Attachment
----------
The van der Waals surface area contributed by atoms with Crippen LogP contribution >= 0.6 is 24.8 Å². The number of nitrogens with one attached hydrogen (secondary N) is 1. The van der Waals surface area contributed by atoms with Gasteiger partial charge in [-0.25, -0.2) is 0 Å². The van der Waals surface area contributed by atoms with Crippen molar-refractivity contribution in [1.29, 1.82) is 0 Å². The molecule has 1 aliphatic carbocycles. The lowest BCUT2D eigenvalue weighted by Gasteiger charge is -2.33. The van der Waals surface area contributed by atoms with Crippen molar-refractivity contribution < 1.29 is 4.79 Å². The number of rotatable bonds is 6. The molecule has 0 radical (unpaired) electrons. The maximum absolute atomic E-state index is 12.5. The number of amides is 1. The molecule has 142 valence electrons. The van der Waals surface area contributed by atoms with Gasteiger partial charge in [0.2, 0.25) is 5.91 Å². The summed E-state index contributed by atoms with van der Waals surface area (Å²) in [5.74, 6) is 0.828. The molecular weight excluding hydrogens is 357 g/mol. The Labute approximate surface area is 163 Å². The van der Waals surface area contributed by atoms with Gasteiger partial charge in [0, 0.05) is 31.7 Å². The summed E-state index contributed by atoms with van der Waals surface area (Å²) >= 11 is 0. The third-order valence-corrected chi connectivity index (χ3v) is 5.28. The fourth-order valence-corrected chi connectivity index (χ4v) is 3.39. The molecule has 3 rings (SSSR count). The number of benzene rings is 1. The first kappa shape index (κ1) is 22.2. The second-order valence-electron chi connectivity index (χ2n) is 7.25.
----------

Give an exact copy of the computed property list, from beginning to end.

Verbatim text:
The van der Waals surface area contributed by atoms with Crippen LogP contribution >= 0.6 is 24.8 Å². The number of nitrogens with one attached hydrogen (secondary N) is 1. The van der Waals surface area contributed by atoms with Gasteiger partial charge in [-0.25, -0.2) is 0 Å². The van der Waals surface area contributed by atoms with Crippen molar-refractivity contribution in [1.29, 1.82) is 0 Å². The molecule has 1 aliphatic carbocycles. The lowest BCUT2D eigenvalue weighted by Gasteiger charge is -2.33. The van der Waals surface area contributed by atoms with Crippen molar-refractivity contribution < 1.29 is 4.79 Å². The number of rotatable bonds is 6. The molecule has 0 radical (unpaired) electrons. The maximum absolute atomic E-state index is 12.5. The number of amides is 1. The molecule has 142 valence electrons. The van der Waals surface area contributed by atoms with Gasteiger partial charge in [0.2, 0.25) is 5.91 Å². The summed E-state index contributed by atoms with van der Waals surface area (Å²) in [5.74, 6) is 0.828. The molecular weight excluding hydrogens is 357 g/mol. The Labute approximate surface area is 163 Å². The van der Waals surface area contributed by atoms with Gasteiger partial charge in [0, 0.05) is 31.7 Å². The summed E-state index contributed by atoms with van der Waals surface area (Å²) >= 11 is 0. The third-order valence-corrected chi connectivity index (χ3v) is 5.28. The fourth-order valence-corrected chi connectivity index (χ4v) is 3.39. The molecule has 3 rings (SSSR count). The number of benzene rings is 1. The first kappa shape index (κ1) is 22.2. The second-order valence-electron chi connectivity index (χ2n) is 7.25.